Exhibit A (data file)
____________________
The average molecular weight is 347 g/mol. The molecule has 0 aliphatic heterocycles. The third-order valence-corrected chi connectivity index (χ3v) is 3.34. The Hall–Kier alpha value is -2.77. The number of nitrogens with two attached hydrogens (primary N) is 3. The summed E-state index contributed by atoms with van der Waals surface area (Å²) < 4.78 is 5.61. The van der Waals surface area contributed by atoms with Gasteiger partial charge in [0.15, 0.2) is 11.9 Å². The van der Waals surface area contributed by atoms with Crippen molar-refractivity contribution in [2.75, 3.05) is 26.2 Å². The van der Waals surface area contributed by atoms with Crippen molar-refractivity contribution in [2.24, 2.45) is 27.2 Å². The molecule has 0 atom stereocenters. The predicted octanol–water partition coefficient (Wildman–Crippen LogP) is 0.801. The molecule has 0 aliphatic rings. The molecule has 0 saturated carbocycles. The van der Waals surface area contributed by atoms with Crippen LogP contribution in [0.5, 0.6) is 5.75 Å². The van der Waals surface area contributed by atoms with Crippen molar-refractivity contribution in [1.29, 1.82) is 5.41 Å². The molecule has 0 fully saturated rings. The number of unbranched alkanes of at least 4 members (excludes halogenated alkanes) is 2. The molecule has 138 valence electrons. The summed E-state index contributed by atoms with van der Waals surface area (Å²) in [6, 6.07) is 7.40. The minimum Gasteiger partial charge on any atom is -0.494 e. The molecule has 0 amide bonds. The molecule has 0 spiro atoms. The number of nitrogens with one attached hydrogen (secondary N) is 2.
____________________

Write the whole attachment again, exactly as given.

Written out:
The average molecular weight is 347 g/mol. The molecule has 0 aliphatic heterocycles. The third-order valence-corrected chi connectivity index (χ3v) is 3.34. The Hall–Kier alpha value is -2.77. The number of nitrogens with two attached hydrogens (primary N) is 3. The summed E-state index contributed by atoms with van der Waals surface area (Å²) < 4.78 is 5.61. The van der Waals surface area contributed by atoms with Gasteiger partial charge in [0.15, 0.2) is 11.9 Å². The van der Waals surface area contributed by atoms with Crippen molar-refractivity contribution in [2.75, 3.05) is 26.2 Å². The van der Waals surface area contributed by atoms with Crippen molar-refractivity contribution in [2.24, 2.45) is 27.2 Å². The molecule has 0 atom stereocenters. The predicted octanol–water partition coefficient (Wildman–Crippen LogP) is 0.801. The molecule has 0 aliphatic rings. The molecule has 0 saturated carbocycles. The van der Waals surface area contributed by atoms with Crippen LogP contribution in [0.5, 0.6) is 5.75 Å². The van der Waals surface area contributed by atoms with Crippen molar-refractivity contribution in [1.29, 1.82) is 5.41 Å². The molecule has 0 fully saturated rings. The number of unbranched alkanes of at least 4 members (excludes halogenated alkanes) is 2. The molecule has 138 valence electrons. The summed E-state index contributed by atoms with van der Waals surface area (Å²) in [6, 6.07) is 7.40. The minimum Gasteiger partial charge on any atom is -0.494 e. The molecule has 0 amide bonds. The molecule has 0 spiro atoms. The number of nitrogens with one attached hydrogen (secondary N) is 2.